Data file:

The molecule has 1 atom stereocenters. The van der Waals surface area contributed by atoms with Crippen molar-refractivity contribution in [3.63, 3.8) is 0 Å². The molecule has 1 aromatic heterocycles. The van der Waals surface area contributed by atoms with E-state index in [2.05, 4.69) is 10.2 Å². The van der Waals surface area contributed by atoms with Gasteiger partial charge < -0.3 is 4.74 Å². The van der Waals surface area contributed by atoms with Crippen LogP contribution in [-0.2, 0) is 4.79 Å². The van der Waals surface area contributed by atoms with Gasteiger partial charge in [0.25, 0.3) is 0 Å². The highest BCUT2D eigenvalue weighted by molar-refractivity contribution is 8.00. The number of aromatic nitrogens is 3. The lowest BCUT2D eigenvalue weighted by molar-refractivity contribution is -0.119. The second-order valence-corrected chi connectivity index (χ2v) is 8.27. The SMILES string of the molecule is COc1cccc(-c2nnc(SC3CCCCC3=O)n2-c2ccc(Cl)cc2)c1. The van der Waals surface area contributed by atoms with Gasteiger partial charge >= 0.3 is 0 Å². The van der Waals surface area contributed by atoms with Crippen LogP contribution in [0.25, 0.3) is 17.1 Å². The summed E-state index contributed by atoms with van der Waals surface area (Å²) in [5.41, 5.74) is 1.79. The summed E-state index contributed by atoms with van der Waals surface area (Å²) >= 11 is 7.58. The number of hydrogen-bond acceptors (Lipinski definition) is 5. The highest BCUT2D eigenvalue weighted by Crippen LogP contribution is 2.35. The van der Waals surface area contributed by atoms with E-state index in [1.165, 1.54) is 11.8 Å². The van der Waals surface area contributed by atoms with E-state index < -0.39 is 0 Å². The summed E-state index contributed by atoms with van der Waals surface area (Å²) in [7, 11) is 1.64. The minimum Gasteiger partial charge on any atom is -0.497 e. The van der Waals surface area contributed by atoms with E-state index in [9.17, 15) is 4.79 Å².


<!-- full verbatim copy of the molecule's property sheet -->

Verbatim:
The molecule has 1 atom stereocenters. The van der Waals surface area contributed by atoms with Crippen molar-refractivity contribution in [3.63, 3.8) is 0 Å². The molecule has 1 aromatic heterocycles. The van der Waals surface area contributed by atoms with E-state index in [2.05, 4.69) is 10.2 Å². The van der Waals surface area contributed by atoms with Gasteiger partial charge < -0.3 is 4.74 Å². The van der Waals surface area contributed by atoms with Crippen LogP contribution in [-0.2, 0) is 4.79 Å². The van der Waals surface area contributed by atoms with Gasteiger partial charge in [0.25, 0.3) is 0 Å². The highest BCUT2D eigenvalue weighted by molar-refractivity contribution is 8.00. The number of aromatic nitrogens is 3. The lowest BCUT2D eigenvalue weighted by molar-refractivity contribution is -0.119. The second-order valence-corrected chi connectivity index (χ2v) is 8.27. The SMILES string of the molecule is COc1cccc(-c2nnc(SC3CCCCC3=O)n2-c2ccc(Cl)cc2)c1. The van der Waals surface area contributed by atoms with Gasteiger partial charge >= 0.3 is 0 Å². The van der Waals surface area contributed by atoms with Crippen LogP contribution in [0.25, 0.3) is 17.1 Å². The summed E-state index contributed by atoms with van der Waals surface area (Å²) in [5.41, 5.74) is 1.79. The summed E-state index contributed by atoms with van der Waals surface area (Å²) >= 11 is 7.58. The number of hydrogen-bond acceptors (Lipinski definition) is 5. The highest BCUT2D eigenvalue weighted by Crippen LogP contribution is 2.35. The van der Waals surface area contributed by atoms with E-state index in [1.165, 1.54) is 11.8 Å². The van der Waals surface area contributed by atoms with E-state index < -0.39 is 0 Å². The summed E-state index contributed by atoms with van der Waals surface area (Å²) in [7, 11) is 1.64. The minimum Gasteiger partial charge on any atom is -0.497 e. The van der Waals surface area contributed by atoms with E-state index in [9.17, 15) is 4.79 Å².